Training the creation, visualisation and interpretation of fault maps for the subsurface – using tectonic geomorphology

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Fault mapping is essential for understanding subsurface geological structure. However, effective training of students in developing and understanding fault patterns in 3D seismic imagery is impeded by the time-investment needed to acquire competence using software and then creating depth-structure maps of stratal horizons. Here an exercise is laid out that can achieve the desired experience - using the young fault systems of Afar (Djibouti), where former land-surface-defining basalt flows are offset by arrays of normal faults. The top-basalt surface, displayed on GoogleEarth, is in effect a depth-structure map and the gaps (“fault-loss”) in this surface approximate to exposed fault surfaces. The mapping exercise is described and illustrated here step-wise. The fault system is gradually mapped out to reveal examples of long-continuous faults, branching patterns, relaying faults and isolated fault segments. Alternative criteria for identifying faults can be examined, with analogies in seismic interpretation. This can inform discussion of the approaches and uncertainties inherent in mapping faults in the subsurface. The study may be extended to consider the pattern of early-syn-rift depositional systems. Collectively these tasks can be progressed within an hour or so, providing effective insights into the structure of normal fault systems that cannot be replicated by conventional fieldwork.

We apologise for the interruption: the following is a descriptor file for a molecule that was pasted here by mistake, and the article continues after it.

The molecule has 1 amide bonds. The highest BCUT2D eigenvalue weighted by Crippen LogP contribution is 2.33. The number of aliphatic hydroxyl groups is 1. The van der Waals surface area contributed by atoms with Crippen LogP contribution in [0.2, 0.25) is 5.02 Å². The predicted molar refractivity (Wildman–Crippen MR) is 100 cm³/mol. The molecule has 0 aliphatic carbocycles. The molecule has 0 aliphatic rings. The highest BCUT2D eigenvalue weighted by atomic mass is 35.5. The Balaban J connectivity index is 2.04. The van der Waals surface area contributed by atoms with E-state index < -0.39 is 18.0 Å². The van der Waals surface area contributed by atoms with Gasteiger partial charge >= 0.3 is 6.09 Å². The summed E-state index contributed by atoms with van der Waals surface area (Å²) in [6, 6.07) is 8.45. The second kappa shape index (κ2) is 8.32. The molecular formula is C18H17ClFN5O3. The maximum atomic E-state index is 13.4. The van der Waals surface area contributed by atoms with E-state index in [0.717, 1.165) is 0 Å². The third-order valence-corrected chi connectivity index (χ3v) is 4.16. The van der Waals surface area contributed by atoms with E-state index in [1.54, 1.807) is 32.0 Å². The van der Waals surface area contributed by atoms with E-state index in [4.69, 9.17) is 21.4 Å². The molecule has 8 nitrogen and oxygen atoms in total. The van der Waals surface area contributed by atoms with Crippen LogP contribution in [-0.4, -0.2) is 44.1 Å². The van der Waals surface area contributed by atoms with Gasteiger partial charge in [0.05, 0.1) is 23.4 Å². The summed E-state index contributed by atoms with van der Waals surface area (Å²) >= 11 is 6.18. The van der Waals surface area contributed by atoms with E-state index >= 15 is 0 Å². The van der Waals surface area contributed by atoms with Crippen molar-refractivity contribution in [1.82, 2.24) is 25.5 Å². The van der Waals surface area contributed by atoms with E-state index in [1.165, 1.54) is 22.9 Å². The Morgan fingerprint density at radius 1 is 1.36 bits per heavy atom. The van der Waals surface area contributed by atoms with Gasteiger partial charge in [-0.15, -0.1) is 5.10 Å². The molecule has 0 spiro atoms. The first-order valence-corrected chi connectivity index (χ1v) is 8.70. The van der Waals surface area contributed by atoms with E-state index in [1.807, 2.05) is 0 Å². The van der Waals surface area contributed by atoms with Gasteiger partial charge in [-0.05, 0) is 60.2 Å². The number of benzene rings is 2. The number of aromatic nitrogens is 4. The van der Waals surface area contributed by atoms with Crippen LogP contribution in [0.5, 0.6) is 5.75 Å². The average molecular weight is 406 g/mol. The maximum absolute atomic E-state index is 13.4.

Original languageEnglish
Pages (from-to)SP541-2022-353
JournalGeological Society, London, Special Publications
Issue number1
Early online date2 May 2023
Publication statusE-pub ahead of print - 2 May 2023


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